What Happens Next
If mass automation is inevitable, what will our careers look like in the future? These four thinkers weigh in.
Kai-Fu LeeFounder of Sinovation Ventures and former president of Google China
Automation will force us to realize that we are not defined by what we do
Farai ChideyaAuthor of "The Episodic Career"
The US can survive automation if it reimagines meritocracy
John C. HavensAuthor, "Heartificial Intelligence: Embracing our Humanity to Maximize Machines"
Automation may take our jobs, but personal data will save our paychecks
Where We Thought We’d Be
We can’t predict the future—but these experts thought they could. Here are some ideas they got right—or marvelously wrong.
- 1964 (for 2014)
(Very) remote work
Science writer and futurist Arthur C. Clarke predicted “a world which we can be in instant contact with each other, wherever we may be, where we can contact our friends anywhere on Earth, even if we don’t know their actual, physical location.” “It will be possible,” Clarke said in a public speech, “for a man to conduct his business from Tahiti or Bali just as well as he could from London.”
- 1966 (for 2000)
"By 2000, the machines will be producing so much that everyone in the US will, in effect, be independently wealthy,” predicted the editors at Time magazine. With so much money floating around, the greatest challenge would be “how to use leisure meaningfully.” (Likewise, futurist Herman Kahn worried about the development of “a pleasure-oriented society full of 'wholesome degeneracy.'")
The pink slip
In the Omni Future Almanac, edited by Robert Weil, writers listed many of the positions they believed would be taken by robotic workers, including dry cleaners, farm workers, bank clerks, and store cashiers.
- 1982 (for 2000)
When the New York Times asked futurists to imagine the new millennium, the head of the Institute for the Future, Roy Amara, forecast that the greatest changes to come in the workplace would be cultural. “Work will be more self-managed by workers,” he said. “The workplace will be more cooperative than adversarial. Workers will want intellectual and psychological fulfillment, not just financial reward.”
Always on the clock
Accenture released a chilling concept video for a new kind of office where employees were all being tracked, all the time. “In today's office environment,” the voice-over says, “finding the right information usually means finding the right person at the right time.” To make that happen, employees wear a geo-located “active badge”: “the office contains a network of infrared sensors that can locate the badges—and hence, the people—throughout the environment.”
More from What Happens Next
Future of Aging
By 2020, people over age 65 will outnumber children under age 5. Humanity faces an urgent question on an unprecedented scale: How do we care for an aging population who can’t work, and harness the contributions of those who can?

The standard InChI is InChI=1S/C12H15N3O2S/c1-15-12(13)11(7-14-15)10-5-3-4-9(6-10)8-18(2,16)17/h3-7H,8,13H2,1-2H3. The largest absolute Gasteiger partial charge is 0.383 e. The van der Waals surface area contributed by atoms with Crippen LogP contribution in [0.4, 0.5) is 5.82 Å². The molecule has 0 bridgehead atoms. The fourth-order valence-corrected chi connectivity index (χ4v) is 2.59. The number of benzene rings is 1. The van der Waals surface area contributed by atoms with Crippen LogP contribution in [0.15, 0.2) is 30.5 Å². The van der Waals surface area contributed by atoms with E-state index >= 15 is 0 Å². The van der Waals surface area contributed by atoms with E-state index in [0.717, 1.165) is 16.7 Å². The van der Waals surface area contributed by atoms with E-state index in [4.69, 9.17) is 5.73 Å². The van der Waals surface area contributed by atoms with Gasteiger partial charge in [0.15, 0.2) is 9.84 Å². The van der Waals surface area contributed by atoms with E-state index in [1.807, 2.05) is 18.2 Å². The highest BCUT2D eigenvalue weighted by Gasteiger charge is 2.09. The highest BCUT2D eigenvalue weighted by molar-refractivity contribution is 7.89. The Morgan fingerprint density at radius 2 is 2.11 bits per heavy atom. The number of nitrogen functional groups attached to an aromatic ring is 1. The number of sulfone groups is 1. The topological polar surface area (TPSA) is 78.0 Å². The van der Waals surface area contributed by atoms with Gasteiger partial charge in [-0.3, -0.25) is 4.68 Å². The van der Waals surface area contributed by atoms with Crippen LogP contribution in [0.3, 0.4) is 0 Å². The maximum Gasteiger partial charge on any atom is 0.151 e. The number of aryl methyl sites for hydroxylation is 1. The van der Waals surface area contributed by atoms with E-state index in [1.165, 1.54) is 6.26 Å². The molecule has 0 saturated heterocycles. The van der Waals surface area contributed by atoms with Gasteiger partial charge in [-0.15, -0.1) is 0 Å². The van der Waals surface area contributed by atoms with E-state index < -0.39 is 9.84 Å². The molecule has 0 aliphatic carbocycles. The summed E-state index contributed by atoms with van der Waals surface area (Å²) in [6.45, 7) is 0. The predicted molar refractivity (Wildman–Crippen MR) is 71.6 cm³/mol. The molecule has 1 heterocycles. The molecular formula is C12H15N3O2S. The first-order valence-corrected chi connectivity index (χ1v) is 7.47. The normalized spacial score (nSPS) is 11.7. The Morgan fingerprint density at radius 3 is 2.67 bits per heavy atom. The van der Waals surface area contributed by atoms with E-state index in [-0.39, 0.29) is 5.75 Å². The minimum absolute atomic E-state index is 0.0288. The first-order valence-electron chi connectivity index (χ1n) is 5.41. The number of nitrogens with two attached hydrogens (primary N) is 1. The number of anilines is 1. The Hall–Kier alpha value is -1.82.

Future of College
While the internet has made online learning virtually free, the price of traditional teaching is still soaring. When the job market is transforming more quickly each year, how can we reinvent education to keep up?
Future of Water
The world’s supply of cheap and clean water will likely plummet as the climate warms and populations boom. Can we find ways to conserve, cut waste, and find new sources before it’s too late?
Future of Gaming
With revenues topping $100 billion a year, the video game industry is poised to be this century’s dominant form of entertainment. As games become more addictive and expensive to play, how will they transform our social relationships as well as our leisure time?
Future of Home
Technology is transforming homes all over the world. In some places, cheap devices are powering and connecting homes long left off the grid. In others, newly automated and networked machines are reinventing convenience—but at what cost to privacy and human connection?
Future of Food
As global climate change worsens and the population expands, humanity must produce more food in the next 50 years than it has in the past 10,000. Are lab-made meat and automation the key to farming in the future, or must we tend to the soil we already have?
Future of Cities
By 2050, nearly 10 billion people will share our planet. As mega-cities rise and technology reshapes the urban landscape, how will these changes affect the vast majority of the world’s poor?
Future of Money
Anarchy reigns supreme in the future of finance, decentralizing the power of banks and, in some cases, the state. But will cryptocurrencies and the blockchains that underlie them solve our financial woes, or only worsen existing inequalities?
Future of Fact
Online manipulation and immersive media have begun to eradicate our shared notion of authenticity and trust. How will society change when we can no longer believe what we see, hear, or think?